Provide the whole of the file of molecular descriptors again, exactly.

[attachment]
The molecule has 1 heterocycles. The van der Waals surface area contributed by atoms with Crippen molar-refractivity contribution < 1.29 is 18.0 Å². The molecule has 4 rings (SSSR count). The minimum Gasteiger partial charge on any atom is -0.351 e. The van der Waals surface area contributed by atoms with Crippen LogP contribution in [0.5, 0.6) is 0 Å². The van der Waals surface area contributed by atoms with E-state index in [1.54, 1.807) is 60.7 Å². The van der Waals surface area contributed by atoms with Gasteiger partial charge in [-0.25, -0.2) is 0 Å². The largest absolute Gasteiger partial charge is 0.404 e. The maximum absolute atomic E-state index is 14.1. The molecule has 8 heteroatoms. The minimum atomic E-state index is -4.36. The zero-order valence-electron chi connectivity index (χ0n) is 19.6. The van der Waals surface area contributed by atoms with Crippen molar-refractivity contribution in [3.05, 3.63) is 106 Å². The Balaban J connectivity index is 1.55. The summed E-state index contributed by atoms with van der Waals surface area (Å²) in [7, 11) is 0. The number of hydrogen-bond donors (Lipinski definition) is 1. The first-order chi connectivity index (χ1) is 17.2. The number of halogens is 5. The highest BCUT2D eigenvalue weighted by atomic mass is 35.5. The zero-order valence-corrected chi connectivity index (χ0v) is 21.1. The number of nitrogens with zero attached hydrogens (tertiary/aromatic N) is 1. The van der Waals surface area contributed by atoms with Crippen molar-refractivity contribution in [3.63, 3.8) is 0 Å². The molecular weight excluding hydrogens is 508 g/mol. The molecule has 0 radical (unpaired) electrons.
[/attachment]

The molecule has 1 heterocycles. The van der Waals surface area contributed by atoms with Crippen molar-refractivity contribution < 1.29 is 18.0 Å². The molecule has 4 rings (SSSR count). The minimum Gasteiger partial charge on any atom is -0.351 e. The van der Waals surface area contributed by atoms with Crippen LogP contribution in [0.5, 0.6) is 0 Å². The van der Waals surface area contributed by atoms with E-state index in [1.54, 1.807) is 60.7 Å². The van der Waals surface area contributed by atoms with Gasteiger partial charge in [-0.25, -0.2) is 0 Å². The largest absolute Gasteiger partial charge is 0.404 e. The maximum absolute atomic E-state index is 14.1. The molecule has 8 heteroatoms. The minimum atomic E-state index is -4.36. The zero-order valence-electron chi connectivity index (χ0n) is 19.6. The van der Waals surface area contributed by atoms with Crippen molar-refractivity contribution in [3.05, 3.63) is 106 Å². The Balaban J connectivity index is 1.55. The summed E-state index contributed by atoms with van der Waals surface area (Å²) in [7, 11) is 0. The number of hydrogen-bond donors (Lipinski definition) is 1. The first-order chi connectivity index (χ1) is 17.2. The number of halogens is 5. The highest BCUT2D eigenvalue weighted by atomic mass is 35.5. The zero-order valence-corrected chi connectivity index (χ0v) is 21.1. The number of nitrogens with zero attached hydrogens (tertiary/aromatic N) is 1. The van der Waals surface area contributed by atoms with Crippen molar-refractivity contribution in [3.63, 3.8) is 0 Å². The molecular weight excluding hydrogens is 508 g/mol. The molecule has 0 radical (unpaired) electrons.